Hurricane Harvey and the floods that followed were difficult even for adults to handle. We all felt afraid and overwhelmed at times. So did children. They were affected by Hurricane Harvey in a different way than adults. You may have noticed a change in behavior and mood in your child right after the hurricane. Some of these changes may have lasted a while. This article will help you understand the specific way children respond to natural disasters and how to best help them cope with the event.
Here are some common children’s reactions to hurricanes and flooding:
- Difficulty sleeping
- Fear of being alone/separation anxiety
- Acting out
- Crying spells
Young children can be particularly vulnerable to traumatic events such as natural disasters. They have fewer coping skills than adults and no power to take action on their own. They are cognitively and emotionally less developed than adults and they rely on their caregivers to help them cope. If the child’s primary caregiver is unable or unavailable to help the child, the child is more likely to be overwhelmed by a traumatic event.
If you feel that your child has been affected by Hurricane Harvey, here are some suggestions to help your child recover:
- Take Care of Yourself First
Calm yourself down. Slow down and regroup. Children will look up to you for your reactions of fear and concern. You set an example. They are the most sensitive barometers of our moods and tensions. If you are too distressed, you will not be able to effectively calm your child down. Think back to the safety instructions on airplanes: “If there is lack of oxygen in the aircraft, put the mask on yourself before helping a minor.” Remember, take care of yourself so that you can care for your child.
- Stay Together as a Family
Do not separate from your children even long after the hurricane. When children stay with their families and are surrounded by loving and caring adults they do best. They feel emotionally connected and comforted by their parents.
- Help Children Feel Safe
Children need to hear from caregivers and important adults that they will be cared for and kept safe. You can create safety with your tone, your attitude, and your warmth. Children also need to hear that their parents are safe and that their home is safe. If your home flooded or if you know someone whose home was affected reassure your child that a lot of people are helping to make sure that your home is safe again. Talk about specific steps they are taking in rebuilding your home and your community.
- Be Honest
Explain what happened in a way that the child can understand. Children see and hear more than we are aware of. Children will make up their own version of events if adults don’t help them understand the truth. Children can come up with very scary and destructive conclusions as what has happened if they do not hear an explanation from adults.
- Keep It Simple
Children need to know what happened, but they don’t need to know all the shocking details, especially if it will traumatize them. Provide a basic synopsis of what happened according to the child’s developmental level. Wait for the child to ask you before offering more details.
- Ask Your Child About Their Experience
Ask your child to let you know what they saw and what they think is going on. Hear their concerns and their worries so that you can address them. Be patient. The child may ask you the same question many times and may need to hear the same story of what happened numerous times. By asking questions you communicate to your child that you are able to manage the distressing situation. Not talking about what happened can communicate to your child that the event and devastation is too scary to even talk about.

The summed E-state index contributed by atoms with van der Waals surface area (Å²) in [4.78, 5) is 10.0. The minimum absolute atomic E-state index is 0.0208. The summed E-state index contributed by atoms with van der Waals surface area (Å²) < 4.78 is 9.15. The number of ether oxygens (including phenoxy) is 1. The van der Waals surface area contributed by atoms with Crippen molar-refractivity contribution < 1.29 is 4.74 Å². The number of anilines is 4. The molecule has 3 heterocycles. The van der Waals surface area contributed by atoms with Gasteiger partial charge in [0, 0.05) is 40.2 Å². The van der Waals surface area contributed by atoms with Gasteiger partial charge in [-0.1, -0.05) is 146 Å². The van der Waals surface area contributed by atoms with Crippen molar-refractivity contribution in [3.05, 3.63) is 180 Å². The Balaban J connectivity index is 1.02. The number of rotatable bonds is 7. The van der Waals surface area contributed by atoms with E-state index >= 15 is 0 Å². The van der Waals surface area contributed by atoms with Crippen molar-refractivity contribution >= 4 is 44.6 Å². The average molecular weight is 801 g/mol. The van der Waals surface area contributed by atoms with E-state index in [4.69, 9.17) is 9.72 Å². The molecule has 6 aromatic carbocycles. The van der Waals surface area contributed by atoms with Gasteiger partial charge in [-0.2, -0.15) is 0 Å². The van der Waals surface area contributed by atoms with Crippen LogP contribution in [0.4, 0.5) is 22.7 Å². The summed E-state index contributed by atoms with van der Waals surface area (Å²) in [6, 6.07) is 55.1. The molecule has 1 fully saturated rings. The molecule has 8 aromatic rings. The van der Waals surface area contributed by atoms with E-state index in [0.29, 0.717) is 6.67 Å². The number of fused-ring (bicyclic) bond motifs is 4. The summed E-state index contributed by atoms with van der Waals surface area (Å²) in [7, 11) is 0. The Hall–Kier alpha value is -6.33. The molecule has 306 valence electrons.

- Help Children Express Their Feelings
Children may need adult help to manage overwhelming feelings. Help children identify and label their feelings. Give them the chance to talk to you about them. This is the first step in ensuring that the perceived trauma does not have a lasting impact on their emotional or mental wellbeing. If you can provide a warm and accepting environment, where they feel safe enough to experience their emotions and talk about them, intense emotions begin to dissipate. Overwhelming feelings become less scary, and even manageable. If these feelings are not expressed and worked through they can lead to behavior problems.
- Offer Your Full Support Even if You Can’t Understand
One of the key things that will help young people overcome traumatic events is the unwavering support of the people they trust. Even if you can’t understand why an event has had such a major impact on a young child, be available to hear and accept your child’s experience. If your child is expressing anger at you, don’t punish him but invite him to tell you what he’s upset about.
- Expect Changes in the Behavior
Younger children express their worries and their sadness in their behavior and play. Older children may become oppositional and difficult to deal with. Children may regress, have temper tantrums and crying spells. Be empathic and understanding but set limits.
If your child seems upset months after Hurricane Harvey that may be the sign that your child hasn’t worked through difficult feelings and may need professional support. A psychologist experienced in working with young children can help your child find ways to express his worries in a safe manner so that he does not have to resort to aggression or acting out.
The good news is it’s never too late to get professional help to teach your child to manage difficult experiences. I have seen many of my younger patients overcome their distress after the hurricane and your child can do the same.
Call Dr. Irena for FREE 10-minute phone consultation at (281)267-1742.